The obesity epidemic is raging forward like a juggernaut without braces. Something must be done to slow and stop this behemoth. There is a growing childhood obesity epidemic that is paralleling the adult obesity epidemic. Not only do dietary habits need to change, but how we view food on a fundamental level needs to change. Food is for survival, and if we gain some satisfaction from it then that is good. Over indulgence and gluttony are killers and are a major threat to the health of our nation. To add to the overwhelming health burden that obesity with have on our nation, obesity also risks our economic and national security as well.
Mission: Readiness, a nonprofit nonpartisan national security organization of senior retired military leaders, has released a new report titled “Still Too Fat To Fight”. The report has some alarming results that point to a growing problem that childhood obesity is causing for our national security. Children in the United States consume almost 400 billion calories form junk food at school each year. Seventeen percent of girls and twenty percent of boys aged 12 to 19 years are suffering from childhood obesity. The problem in adults is even worse, one-third of American adults are obese and two-third can be considered overweight. For American males, almost three out of four are either overweight or obese. Among children, one in four cannot join the military due to being overweight or obese. The military is currently spending over one billion dollars per year on weight related health issues and diseases.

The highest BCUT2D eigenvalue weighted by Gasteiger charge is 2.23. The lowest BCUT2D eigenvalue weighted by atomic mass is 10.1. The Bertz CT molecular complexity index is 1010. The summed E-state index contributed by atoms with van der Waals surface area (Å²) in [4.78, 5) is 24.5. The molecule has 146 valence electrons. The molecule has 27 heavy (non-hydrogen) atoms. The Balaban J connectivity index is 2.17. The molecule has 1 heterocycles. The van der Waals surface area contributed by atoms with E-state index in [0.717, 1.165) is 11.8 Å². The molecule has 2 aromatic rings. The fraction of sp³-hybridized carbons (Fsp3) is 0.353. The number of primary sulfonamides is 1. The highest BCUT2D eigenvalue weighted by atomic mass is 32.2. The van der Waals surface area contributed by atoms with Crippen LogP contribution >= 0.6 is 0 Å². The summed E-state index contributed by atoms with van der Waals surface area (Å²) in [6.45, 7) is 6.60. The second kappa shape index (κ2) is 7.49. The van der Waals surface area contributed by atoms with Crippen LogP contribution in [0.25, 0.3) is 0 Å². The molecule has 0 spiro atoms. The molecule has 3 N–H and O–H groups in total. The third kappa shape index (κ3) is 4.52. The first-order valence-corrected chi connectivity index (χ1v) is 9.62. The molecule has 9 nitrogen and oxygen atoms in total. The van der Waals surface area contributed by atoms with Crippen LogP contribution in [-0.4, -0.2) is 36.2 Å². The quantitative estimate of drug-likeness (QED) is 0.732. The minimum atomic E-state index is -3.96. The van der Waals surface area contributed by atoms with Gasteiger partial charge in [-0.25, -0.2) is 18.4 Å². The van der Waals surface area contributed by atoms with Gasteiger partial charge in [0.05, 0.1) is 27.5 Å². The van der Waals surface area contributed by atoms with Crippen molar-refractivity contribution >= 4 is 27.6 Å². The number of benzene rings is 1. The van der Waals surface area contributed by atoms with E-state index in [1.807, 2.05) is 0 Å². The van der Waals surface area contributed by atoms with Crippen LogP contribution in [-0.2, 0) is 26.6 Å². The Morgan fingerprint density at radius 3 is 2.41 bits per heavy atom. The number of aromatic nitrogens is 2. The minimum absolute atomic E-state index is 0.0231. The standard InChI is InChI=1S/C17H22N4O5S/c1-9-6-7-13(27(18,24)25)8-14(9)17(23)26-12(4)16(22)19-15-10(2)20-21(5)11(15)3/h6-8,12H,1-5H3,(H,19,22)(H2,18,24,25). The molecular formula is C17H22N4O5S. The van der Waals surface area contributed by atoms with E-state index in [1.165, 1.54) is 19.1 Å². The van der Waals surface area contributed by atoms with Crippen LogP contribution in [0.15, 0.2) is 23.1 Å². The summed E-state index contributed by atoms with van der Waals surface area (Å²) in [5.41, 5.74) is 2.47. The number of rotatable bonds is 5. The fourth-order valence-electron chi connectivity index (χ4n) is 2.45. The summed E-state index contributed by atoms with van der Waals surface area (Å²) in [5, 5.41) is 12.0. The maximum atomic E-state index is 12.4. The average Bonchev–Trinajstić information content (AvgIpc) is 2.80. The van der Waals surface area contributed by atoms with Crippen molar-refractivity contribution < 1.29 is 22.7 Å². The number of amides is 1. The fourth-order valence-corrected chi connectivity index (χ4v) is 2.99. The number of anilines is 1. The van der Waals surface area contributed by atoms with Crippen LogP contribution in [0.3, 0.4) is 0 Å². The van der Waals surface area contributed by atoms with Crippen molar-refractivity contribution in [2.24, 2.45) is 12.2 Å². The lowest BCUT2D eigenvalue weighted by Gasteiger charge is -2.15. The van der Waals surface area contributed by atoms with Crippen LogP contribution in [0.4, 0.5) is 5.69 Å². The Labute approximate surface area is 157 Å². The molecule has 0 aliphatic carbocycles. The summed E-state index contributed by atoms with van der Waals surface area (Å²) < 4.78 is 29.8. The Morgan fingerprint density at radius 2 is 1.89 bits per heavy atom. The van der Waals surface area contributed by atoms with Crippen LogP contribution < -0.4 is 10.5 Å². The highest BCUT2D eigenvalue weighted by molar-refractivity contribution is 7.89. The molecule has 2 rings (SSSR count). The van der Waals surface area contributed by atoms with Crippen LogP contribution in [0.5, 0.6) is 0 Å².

The authors of the report point to America’s school lunch programs as one of the major contributors to the growing childhood obesity epidemic. In has been estimated that school junk food calories equal more that the weight of the aircraft carrier Midway. The report calls for eliminating junk food from schools as an essential part of slowing the childhood obesity epidemic.
The authors wrote, “As retired admirals and generals, we know that America is not powerless in the face of this insidious epidemic. We do not have to keep surrendering ever more of our young people to obesity. We do not need to keep jeopardizing our national security because three quarters of our young people cannot serve in the military, a quarter of them because they are overweight”.
The authors also wrote, “Getting the junk food out of our schools is the obvious next step in our efforts to address the childhood obesity crisis. Congress should continue to provide bipartisan support for the process they approved to ensure that our children have access to more nutritious, lower-fat, lower-calorie food at school that includes fruits and vegetables, whole grains and lower-fat dairy options. These foods can help our children become strong and healthy. As a nation, we acted decisively to improve our children’s nutrition after World War II and we should do so again”.
In New York City, Mayor Michael Bloomberg has proposed eliminating junk food from the vending machines of public city hospitals. In addition, some of the private hospitals will also do the same. This is a trend that should be extended into the schools of our children. We should set an example that starts at a young age. Teaching healthy food habits from a young age is important for the health of our children. It is also important for the economy of our country, and it is equally important for our national security.
“Still Too Fat To Fight” Mission: Readiness, Military Leaders for Kids